“He’s very loyal to his team,” he says. “He’s like a curmudgeonly old man that isn’t old yet… There’s an episode where you get to see Teddy’s family situation and you see why he is jaded a little bit. He’s used to superheroes getting all the coverage and the love. He has these really brilliant ideas, but they never go somewhere. It’s the same in his family. He’s done good, but it’s never good enough. That’s Teddy’s struggle. To try and make a big splash.”
Christina Kirk’s Jackie, meanwhile, is the Wayne Security employee who has been unlucky enough to become Van’s personal assistant. For her, superheroes are just like celebrities and sharing conversations about them is one of the things that pulls the office together.
“So many of the great workplace comedies have that thing that happens where the people you work with become a pseudo-family,” says Kirk. “…There’s definitely a feeling that we are each other’s [family].”
Powerless‘ central character, however, is none other than Vanessa Hudgens‘ Emily Locke who, as the series begins, has just moved to Charm City.
“She grew up in what she called a ‘Flyover State’,” says the actress. “No superheroes ever stopped there. She’s very new to this whole superhero/supervillain world… [She’s] very positive and very optimistic. I don’t think anyone can change that, because that’s really who she is. She really believes that she can change the world and she wants to motivate people to be able to do the same.”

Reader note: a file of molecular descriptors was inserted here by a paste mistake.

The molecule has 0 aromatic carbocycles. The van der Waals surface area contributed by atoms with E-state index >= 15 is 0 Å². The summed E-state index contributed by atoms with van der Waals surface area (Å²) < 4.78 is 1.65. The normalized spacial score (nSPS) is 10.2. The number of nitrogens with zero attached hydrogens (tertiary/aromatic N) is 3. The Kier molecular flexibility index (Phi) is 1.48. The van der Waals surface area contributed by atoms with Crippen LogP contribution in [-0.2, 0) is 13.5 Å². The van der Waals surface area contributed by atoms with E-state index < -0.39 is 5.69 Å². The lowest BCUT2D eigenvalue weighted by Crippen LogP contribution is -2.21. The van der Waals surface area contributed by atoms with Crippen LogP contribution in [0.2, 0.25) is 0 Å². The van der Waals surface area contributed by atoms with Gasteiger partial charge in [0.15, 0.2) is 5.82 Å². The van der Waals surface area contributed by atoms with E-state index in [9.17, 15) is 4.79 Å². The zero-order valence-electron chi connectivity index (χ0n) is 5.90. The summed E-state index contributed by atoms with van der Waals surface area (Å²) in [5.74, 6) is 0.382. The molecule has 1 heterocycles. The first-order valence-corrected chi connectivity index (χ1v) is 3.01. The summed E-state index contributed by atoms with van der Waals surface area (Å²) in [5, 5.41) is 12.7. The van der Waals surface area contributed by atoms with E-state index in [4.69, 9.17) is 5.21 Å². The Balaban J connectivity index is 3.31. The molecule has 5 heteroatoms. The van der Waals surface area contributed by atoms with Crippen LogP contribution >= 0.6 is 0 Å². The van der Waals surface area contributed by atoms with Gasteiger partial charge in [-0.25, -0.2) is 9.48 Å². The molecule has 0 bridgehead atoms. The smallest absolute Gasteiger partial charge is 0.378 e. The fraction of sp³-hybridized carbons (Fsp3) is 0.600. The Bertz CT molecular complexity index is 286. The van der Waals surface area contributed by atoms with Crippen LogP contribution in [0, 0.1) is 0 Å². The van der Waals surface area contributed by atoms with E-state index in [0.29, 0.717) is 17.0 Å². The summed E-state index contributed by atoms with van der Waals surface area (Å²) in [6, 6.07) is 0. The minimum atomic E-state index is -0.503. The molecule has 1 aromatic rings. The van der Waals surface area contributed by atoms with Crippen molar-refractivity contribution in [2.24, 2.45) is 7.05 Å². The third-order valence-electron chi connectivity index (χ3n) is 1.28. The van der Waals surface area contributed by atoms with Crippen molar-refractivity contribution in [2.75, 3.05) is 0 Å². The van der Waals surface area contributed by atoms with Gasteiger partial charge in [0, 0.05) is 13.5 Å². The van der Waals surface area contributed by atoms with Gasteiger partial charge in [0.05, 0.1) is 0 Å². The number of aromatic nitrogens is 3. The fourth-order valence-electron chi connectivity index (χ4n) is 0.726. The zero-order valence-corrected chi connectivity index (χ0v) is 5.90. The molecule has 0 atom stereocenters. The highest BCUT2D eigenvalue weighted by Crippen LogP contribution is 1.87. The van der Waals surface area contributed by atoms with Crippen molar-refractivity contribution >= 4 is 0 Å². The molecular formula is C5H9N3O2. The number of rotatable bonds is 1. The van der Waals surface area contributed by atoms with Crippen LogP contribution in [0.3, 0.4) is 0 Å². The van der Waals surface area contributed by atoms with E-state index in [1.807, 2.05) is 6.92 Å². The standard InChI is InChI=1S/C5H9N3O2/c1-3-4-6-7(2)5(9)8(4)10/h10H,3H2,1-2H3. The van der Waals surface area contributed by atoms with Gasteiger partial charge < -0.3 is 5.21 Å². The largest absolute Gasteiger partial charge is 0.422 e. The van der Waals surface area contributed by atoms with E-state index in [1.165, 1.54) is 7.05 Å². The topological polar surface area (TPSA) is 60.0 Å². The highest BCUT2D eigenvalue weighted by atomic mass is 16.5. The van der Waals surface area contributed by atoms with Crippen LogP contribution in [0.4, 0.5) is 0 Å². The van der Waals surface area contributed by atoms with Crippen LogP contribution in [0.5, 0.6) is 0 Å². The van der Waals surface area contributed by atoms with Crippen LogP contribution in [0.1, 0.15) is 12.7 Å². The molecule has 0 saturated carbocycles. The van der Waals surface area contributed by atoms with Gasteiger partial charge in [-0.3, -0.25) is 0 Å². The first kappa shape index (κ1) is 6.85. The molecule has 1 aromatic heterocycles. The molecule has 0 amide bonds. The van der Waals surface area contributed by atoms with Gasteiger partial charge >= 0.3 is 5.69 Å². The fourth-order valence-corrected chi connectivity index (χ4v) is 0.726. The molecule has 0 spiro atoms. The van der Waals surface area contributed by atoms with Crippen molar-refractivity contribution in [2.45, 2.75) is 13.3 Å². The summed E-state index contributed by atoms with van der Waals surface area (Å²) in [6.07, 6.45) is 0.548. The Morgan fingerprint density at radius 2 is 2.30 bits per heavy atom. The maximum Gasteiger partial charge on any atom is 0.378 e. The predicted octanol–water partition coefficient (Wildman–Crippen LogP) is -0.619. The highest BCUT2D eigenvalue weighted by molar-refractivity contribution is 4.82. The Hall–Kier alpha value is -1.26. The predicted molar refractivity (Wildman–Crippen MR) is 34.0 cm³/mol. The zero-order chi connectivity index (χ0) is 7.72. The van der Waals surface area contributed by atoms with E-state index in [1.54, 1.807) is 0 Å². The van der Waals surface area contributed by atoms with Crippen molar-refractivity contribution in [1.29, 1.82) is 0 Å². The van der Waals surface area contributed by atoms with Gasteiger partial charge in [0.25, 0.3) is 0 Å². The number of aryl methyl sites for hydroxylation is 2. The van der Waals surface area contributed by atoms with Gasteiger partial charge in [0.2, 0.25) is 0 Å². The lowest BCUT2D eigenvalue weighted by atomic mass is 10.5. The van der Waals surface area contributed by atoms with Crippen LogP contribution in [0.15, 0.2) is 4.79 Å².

One reason for shifting the action from an insurance agency was to keep Emily’s motivations pure. The writers quickly realized that the professional base case scenario for insurance adjusters is that they take money away from someone. Plus, dealing in security means a lot of fun inventions and makes for a more hands-on approach to the DCU. Among the episodes in the first season are plots that see Emily unwittingly dating a supervillain henchman and an ongoing plotline involving resident superhero Crimson Fox, who made her first comic book appearance in 1989’s Justice League Europe #23.
“We’ve got a few fun, random [superheroes],” says Hudgens. “One of the things that’s kind of fun about our show is that we’ve got kind of the B-list superheroes and super villains. You’ll never see Batman there.”
“We decided early on that the Global Guardians — who are a slightly more obscure group of characters — would be the resident heroes of Charm City,” adds Schumacker. As far as actual superheroes, you’re going to see, aside from Crimson Fox, a character called Olympian, who is kind of a Greek god. You’re going to see Natalie Morales as Green Fury, aka Fire of Fire and Ice. Natalie’s going to be in a few episodes as Fire.”
“There are some deep cuts,” says Pudi. “But I think it’s all about protecting the integrity of the universe… We don’t want to overpromise characters, though, because it then becomes about the superheroes and that world more than the office here. One of the things that’s important to distinguish that this is a separate city. We’re not in Metropolis, so we’re not going to be referencing Lois Lane and Superman the whole time.”
While Powerless should offer more than enough to keep comic book fans happy, the show is at heart a workplace comedy and one that its creators hope will find an audience for its non-superhero comedy ensemble.
“Now more than ever, the title ‘Powerless’ [is relatable],” says screenwriter Sabrina Jalees. “We can all relate to have zero say or influence in these huge, overarching things that have huge consequences on our lives. The best and only thing we can do is lean on each other and try to make the day to day better.”
You can browse photos from the Powerless set using the gallery viewer below and catch the pilot episode Thursday, February 2 on NBC!